Now that the winds have died down and the rain has passed, officials don’t want residents to become prey for scammers who may claim to clean up the mess last weekend’s storms left behind.
Attorney General Pam Bondi’s office released a statement Tuesday warning Florida residents of possible scams.
After the damaging storms, individuals may try to prey on the affected, according to the release.
The Attorney General’s Office recommends taking the following steps to avoid becoming the victim of a scam:
- Be wary of anyone who approaches unsolicited offering tree removal or property repairs
- Get multiple written estimates. Ask if debris removal is included in the estimate as well.
- Research the company and its reputation. The Better Business Bureau can see if there are complaints filed against the company.
- Contact the Florida Department of Business and Professional Regulation to verify if the contractors or tree service companies are licensed.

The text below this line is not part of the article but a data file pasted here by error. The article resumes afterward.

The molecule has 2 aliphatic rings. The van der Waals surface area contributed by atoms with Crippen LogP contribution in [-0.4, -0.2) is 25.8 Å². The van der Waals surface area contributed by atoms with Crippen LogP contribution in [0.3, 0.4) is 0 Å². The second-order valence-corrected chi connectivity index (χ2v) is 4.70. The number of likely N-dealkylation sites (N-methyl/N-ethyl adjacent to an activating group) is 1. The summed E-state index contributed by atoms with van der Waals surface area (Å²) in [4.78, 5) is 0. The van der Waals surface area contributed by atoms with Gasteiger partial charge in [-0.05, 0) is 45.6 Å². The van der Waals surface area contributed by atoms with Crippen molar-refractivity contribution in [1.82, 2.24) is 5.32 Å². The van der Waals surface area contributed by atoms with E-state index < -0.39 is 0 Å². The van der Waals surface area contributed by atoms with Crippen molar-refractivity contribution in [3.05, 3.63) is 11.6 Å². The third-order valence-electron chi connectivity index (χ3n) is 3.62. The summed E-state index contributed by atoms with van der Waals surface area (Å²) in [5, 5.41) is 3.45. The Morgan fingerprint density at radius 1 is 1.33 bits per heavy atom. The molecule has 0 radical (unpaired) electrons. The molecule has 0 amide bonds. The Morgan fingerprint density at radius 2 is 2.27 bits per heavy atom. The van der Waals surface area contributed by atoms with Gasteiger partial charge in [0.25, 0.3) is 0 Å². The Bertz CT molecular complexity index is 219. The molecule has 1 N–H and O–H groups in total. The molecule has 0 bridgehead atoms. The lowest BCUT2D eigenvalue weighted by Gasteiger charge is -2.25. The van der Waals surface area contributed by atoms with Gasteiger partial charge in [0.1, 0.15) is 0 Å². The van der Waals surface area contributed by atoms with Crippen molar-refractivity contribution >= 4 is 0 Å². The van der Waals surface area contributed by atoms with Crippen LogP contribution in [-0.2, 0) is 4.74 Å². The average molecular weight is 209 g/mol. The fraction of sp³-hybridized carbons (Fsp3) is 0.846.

- Check for proof of insurance and verify with the insurer that the policy is current.
- Do not pay in advance or make a final payment until completely satisfied with the work.
Consumers can report fraudulent activity by calling the Attorney General’s fraud hotline at 1(866) 9-NO-SCAM or by filing a complaint online at MyFloridaLegal.com.
“While there is not an official declared state of emergency in Florida due to the recent severe weather, affected consumers may still be targeted by scammers,” Bondi said in the release. “In many parts of our state, trees are uprooted, homes and businesses are damaged and contractors and tree removal services are in demand, making conditions ideal for scams.”